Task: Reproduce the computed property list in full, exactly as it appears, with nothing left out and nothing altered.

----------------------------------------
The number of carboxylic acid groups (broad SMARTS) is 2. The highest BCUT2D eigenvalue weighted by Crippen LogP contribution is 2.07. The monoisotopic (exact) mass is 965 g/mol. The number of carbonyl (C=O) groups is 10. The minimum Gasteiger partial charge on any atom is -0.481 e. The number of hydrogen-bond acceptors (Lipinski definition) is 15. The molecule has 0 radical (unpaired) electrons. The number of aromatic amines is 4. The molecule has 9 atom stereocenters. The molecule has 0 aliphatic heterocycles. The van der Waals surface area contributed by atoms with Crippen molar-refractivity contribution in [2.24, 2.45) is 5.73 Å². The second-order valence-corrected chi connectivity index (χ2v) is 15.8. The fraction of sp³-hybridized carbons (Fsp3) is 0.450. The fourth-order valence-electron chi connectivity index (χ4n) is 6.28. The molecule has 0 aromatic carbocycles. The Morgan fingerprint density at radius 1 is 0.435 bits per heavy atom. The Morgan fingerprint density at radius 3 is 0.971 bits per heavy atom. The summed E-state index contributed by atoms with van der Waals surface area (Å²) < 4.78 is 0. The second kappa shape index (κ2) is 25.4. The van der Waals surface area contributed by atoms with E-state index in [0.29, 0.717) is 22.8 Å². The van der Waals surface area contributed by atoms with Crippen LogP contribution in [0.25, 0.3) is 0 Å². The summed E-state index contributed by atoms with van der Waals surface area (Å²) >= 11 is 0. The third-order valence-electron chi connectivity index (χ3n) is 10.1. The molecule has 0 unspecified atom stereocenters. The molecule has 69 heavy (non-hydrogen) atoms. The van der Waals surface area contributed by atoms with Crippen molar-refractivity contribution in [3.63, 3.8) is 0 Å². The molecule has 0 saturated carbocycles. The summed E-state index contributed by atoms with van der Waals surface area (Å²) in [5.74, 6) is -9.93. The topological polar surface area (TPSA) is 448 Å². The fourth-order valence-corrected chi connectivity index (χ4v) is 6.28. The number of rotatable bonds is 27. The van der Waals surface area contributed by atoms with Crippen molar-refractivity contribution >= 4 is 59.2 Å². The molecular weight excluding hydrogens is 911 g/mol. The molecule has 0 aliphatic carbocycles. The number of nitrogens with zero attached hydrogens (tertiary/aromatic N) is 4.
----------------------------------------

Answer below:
The number of carboxylic acid groups (broad SMARTS) is 2. The highest BCUT2D eigenvalue weighted by Crippen LogP contribution is 2.07. The monoisotopic (exact) mass is 965 g/mol. The number of carbonyl (C=O) groups is 10. The minimum Gasteiger partial charge on any atom is -0.481 e. The number of hydrogen-bond acceptors (Lipinski definition) is 15. The molecule has 0 radical (unpaired) electrons. The number of aromatic amines is 4. The molecule has 9 atom stereocenters. The molecule has 0 aliphatic heterocycles. The van der Waals surface area contributed by atoms with Crippen molar-refractivity contribution in [2.24, 2.45) is 5.73 Å². The second-order valence-corrected chi connectivity index (χ2v) is 15.8. The fraction of sp³-hybridized carbons (Fsp3) is 0.450. The fourth-order valence-electron chi connectivity index (χ4n) is 6.28. The molecule has 0 aromatic carbocycles. The Morgan fingerprint density at radius 1 is 0.435 bits per heavy atom. The Morgan fingerprint density at radius 3 is 0.971 bits per heavy atom. The summed E-state index contributed by atoms with van der Waals surface area (Å²) < 4.78 is 0. The second kappa shape index (κ2) is 25.4. The van der Waals surface area contributed by atoms with E-state index in [0.29, 0.717) is 22.8 Å². The van der Waals surface area contributed by atoms with Crippen LogP contribution in [0.25, 0.3) is 0 Å². The summed E-state index contributed by atoms with van der Waals surface area (Å²) >= 11 is 0. The third-order valence-electron chi connectivity index (χ3n) is 10.1. The molecule has 0 unspecified atom stereocenters. The molecule has 69 heavy (non-hydrogen) atoms. The van der Waals surface area contributed by atoms with Crippen molar-refractivity contribution in [3.63, 3.8) is 0 Å². The molecule has 0 saturated carbocycles. The summed E-state index contributed by atoms with van der Waals surface area (Å²) in [5.74, 6) is -9.93. The topological polar surface area (TPSA) is 448 Å². The fourth-order valence-corrected chi connectivity index (χ4v) is 6.28. The number of rotatable bonds is 27. The van der Waals surface area contributed by atoms with Crippen molar-refractivity contribution >= 4 is 59.2 Å². The molecular weight excluding hydrogens is 911 g/mol. The molecule has 0 aliphatic carbocycles. The number of nitrogens with zero attached hydrogens (tertiary/aromatic N) is 4.